Feudalism

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Feudalism

A series of contractual relationships between the upper classes, designed to maintain control over land.

Feudalism flourished between the tenth and thirteenth centuries in western Europe. At its core, it was an agreement between a lord and a vassal. A person became a vassal by pledging political allegiance and providing military, political, and financial service to a lord. A lord possessed complete sovereignty over land, or acted in the service of another sovereign, usually a king. If a lord acted in the service of a king, the lord was considered a vassal of the king.

As part of the feudal agreement, the lord promised to protect the vassal and provided the vassal with a plot of land. This land could be passed on to the vassal's heirs, giving the vassal tenure over the land. The vassal was also vested with the power to lease the land to others for profit, a practice known as subinfeudation. The entire agreement was called a fief, and a lord's collection of fiefs was called a fiefdom.

The feudal bond was thus a combination of two key elements: fealty, or an oath of allegiance and pledge of service to the lord, and homage, or an Acknowledgment by the lord of the vassal's tenure. The arrangement was not forced on the vassal; it was profitable for the vassal and made on mutual consent, and it fostered the allegiance necessary for royal control of distant lands.

The bond between a lord and a vassal was made in a ceremony that served to solemnize the fief. The vassal knelt before the lord and placed his hands between those of the lord as a sign of subordination. Immediately afterward, the lord raised the vassal to his feet and kissed him on the mouth to symbolize their social equality. The vassal then recited a predetermined oath of fealty, and the lord conveyed a plot of land to the vassal.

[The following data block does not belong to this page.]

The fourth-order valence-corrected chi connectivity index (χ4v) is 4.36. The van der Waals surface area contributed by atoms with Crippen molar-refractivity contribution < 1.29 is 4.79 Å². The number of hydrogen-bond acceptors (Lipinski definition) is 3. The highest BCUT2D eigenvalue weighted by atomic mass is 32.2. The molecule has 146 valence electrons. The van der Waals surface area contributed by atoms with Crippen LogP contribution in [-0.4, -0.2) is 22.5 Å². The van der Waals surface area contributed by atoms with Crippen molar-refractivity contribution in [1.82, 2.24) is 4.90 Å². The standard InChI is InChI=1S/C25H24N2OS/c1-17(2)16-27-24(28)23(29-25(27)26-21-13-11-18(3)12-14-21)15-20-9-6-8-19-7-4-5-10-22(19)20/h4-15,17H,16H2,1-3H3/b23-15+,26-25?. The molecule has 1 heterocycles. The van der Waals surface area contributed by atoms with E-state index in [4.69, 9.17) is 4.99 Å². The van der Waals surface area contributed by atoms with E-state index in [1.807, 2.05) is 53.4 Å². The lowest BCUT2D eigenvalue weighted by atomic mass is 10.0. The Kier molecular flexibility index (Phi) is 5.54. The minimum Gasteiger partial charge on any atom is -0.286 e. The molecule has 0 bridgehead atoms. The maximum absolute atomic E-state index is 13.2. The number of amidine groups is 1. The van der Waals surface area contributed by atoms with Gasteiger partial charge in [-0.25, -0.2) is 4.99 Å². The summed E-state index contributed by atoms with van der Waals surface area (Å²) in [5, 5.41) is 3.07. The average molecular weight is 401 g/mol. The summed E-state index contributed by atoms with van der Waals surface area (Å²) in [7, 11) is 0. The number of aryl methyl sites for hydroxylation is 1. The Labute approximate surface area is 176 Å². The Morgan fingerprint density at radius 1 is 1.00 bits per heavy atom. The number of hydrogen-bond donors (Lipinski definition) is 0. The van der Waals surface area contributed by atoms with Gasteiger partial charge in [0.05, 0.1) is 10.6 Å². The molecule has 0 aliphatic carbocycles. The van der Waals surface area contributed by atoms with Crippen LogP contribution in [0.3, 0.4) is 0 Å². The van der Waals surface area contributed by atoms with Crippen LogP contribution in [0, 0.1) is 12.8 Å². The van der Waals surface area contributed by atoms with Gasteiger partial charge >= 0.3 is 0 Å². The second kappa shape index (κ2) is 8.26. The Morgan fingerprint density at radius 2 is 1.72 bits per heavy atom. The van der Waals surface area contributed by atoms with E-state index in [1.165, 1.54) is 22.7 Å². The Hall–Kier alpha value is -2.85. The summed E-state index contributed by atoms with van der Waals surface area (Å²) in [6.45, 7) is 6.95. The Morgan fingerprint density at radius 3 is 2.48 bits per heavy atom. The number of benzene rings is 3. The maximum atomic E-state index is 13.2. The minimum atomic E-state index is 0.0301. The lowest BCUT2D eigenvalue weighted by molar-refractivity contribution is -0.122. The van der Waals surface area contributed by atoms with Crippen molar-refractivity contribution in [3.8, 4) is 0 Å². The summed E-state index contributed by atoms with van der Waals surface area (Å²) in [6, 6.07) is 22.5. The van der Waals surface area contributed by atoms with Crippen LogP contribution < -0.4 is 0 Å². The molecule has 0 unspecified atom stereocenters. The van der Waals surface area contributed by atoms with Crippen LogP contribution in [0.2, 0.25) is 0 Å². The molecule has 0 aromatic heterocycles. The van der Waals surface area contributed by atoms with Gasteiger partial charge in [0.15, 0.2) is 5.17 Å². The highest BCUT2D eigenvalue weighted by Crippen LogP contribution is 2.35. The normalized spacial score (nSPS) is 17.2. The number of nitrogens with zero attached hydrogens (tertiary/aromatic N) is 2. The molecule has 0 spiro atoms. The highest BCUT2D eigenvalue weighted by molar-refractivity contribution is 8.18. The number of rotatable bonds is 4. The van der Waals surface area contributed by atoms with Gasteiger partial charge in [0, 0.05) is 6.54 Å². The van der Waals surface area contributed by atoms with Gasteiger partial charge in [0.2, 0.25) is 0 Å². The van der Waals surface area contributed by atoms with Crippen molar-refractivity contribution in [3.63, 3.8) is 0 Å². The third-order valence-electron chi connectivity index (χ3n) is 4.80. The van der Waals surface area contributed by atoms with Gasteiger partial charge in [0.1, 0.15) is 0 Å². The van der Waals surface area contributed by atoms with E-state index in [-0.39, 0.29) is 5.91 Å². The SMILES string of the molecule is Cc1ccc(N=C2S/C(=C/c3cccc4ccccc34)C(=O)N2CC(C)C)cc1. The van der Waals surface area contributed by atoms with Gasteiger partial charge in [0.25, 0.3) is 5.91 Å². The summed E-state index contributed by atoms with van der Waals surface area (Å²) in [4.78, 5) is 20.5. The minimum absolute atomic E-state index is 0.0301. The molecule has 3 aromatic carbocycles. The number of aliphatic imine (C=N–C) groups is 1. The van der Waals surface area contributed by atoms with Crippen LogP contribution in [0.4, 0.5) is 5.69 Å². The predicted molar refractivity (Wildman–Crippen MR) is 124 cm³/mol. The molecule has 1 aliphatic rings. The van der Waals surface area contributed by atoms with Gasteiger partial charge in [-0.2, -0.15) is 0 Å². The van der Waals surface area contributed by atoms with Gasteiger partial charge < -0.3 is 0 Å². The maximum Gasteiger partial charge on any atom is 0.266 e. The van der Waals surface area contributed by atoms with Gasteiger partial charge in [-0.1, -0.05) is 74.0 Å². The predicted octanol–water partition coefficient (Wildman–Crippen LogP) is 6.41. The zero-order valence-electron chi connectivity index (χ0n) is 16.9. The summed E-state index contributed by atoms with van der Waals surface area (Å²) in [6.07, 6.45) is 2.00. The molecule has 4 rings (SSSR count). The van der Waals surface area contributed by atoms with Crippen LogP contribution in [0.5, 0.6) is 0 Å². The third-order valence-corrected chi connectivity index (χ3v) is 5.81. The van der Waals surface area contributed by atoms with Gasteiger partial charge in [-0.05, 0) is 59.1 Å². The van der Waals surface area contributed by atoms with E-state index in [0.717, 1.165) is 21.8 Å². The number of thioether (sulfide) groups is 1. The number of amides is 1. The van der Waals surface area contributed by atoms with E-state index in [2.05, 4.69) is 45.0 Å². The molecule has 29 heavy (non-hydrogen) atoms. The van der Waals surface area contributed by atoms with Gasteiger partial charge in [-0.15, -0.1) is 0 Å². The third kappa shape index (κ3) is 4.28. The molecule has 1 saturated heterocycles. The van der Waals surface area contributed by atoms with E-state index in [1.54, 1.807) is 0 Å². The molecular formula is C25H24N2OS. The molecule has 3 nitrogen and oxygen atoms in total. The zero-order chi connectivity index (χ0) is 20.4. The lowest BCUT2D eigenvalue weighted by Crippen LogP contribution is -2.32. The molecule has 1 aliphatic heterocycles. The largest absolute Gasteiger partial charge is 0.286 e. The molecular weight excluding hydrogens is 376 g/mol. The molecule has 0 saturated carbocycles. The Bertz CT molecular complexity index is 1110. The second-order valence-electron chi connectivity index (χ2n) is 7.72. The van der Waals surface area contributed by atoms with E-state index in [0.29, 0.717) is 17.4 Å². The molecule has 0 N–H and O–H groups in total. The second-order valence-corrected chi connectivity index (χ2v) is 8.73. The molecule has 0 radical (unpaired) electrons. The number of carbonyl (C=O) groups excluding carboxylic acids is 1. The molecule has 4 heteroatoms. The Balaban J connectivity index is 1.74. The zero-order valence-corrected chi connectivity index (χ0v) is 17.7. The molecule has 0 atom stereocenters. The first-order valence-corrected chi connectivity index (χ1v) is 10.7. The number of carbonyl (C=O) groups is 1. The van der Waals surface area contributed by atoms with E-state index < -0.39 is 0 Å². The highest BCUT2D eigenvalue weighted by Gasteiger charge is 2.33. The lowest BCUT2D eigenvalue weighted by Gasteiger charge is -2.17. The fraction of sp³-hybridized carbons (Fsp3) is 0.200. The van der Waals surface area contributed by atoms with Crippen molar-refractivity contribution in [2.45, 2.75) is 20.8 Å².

In the seventeenth century, more than three centuries after the death of this particular social practice, English scholars began to use the term feudalism to describe it. The word was derived by English scholars from foedum, the Latin form of fief. The meaning of feudalism has expanded since the seventeenth century, and it now commonly describes servitude and hierarchical oppression. However, feudalism is best understood as an initial stage in a social progression leading to private ownership of land and the creation of different estates, or interests in land.

Before feudalism, the European population consisted only of wealthy nobility and poor peasants. Little incentive existed for personal loyalty to sovereign rulers. Land was owned outright by nobility, and those who held land for lords held it purely at the lords' will. Nevertheless, the feudal framework was preceded by similar systems, so its exact origin is disputed by scholars. Ancient Romans, and Germanic tribes in the eighth century, gave land to warriors, but unlike land grants under feudalism, these were not hereditary.

In the early ninth century, control of Europe was largely under the rule of one man, Emperor Charlemagne (771–814). After Charlemagne's death, his descendants warred over land ownership, and Europe fell apart into thousands of seigniories, or kingdoms run by a sovereign lord. Men in the military service of lords began to press for support in the late ninth century, especially in France. Lords acquiesced, realizing the importance of a faithful military.